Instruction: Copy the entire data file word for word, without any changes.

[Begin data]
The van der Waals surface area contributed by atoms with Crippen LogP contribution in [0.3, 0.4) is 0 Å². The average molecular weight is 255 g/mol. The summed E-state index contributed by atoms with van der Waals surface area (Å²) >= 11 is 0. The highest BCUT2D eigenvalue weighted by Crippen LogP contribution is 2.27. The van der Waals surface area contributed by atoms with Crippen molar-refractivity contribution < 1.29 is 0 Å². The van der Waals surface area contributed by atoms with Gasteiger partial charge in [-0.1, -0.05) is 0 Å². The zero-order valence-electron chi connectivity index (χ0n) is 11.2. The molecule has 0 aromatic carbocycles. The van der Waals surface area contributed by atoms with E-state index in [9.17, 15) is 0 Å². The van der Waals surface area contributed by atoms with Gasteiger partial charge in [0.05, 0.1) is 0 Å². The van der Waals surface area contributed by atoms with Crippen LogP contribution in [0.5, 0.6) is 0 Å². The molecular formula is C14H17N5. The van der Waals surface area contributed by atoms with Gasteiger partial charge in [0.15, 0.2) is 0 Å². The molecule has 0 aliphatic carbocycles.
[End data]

The van der Waals surface area contributed by atoms with Crippen LogP contribution in [0.3, 0.4) is 0 Å². The average molecular weight is 255 g/mol. The summed E-state index contributed by atoms with van der Waals surface area (Å²) >= 11 is 0. The highest BCUT2D eigenvalue weighted by Crippen LogP contribution is 2.27. The van der Waals surface area contributed by atoms with Crippen molar-refractivity contribution < 1.29 is 0 Å². The van der Waals surface area contributed by atoms with Gasteiger partial charge in [-0.1, -0.05) is 0 Å². The zero-order valence-electron chi connectivity index (χ0n) is 11.2. The molecule has 0 aromatic carbocycles. The van der Waals surface area contributed by atoms with E-state index in [9.17, 15) is 0 Å². The van der Waals surface area contributed by atoms with Gasteiger partial charge in [0.05, 0.1) is 0 Å². The van der Waals surface area contributed by atoms with Crippen LogP contribution in [0.5, 0.6) is 0 Å². The molecular formula is C14H17N5. The van der Waals surface area contributed by atoms with Gasteiger partial charge in [0.15, 0.2) is 0 Å². The molecule has 0 aliphatic carbocycles.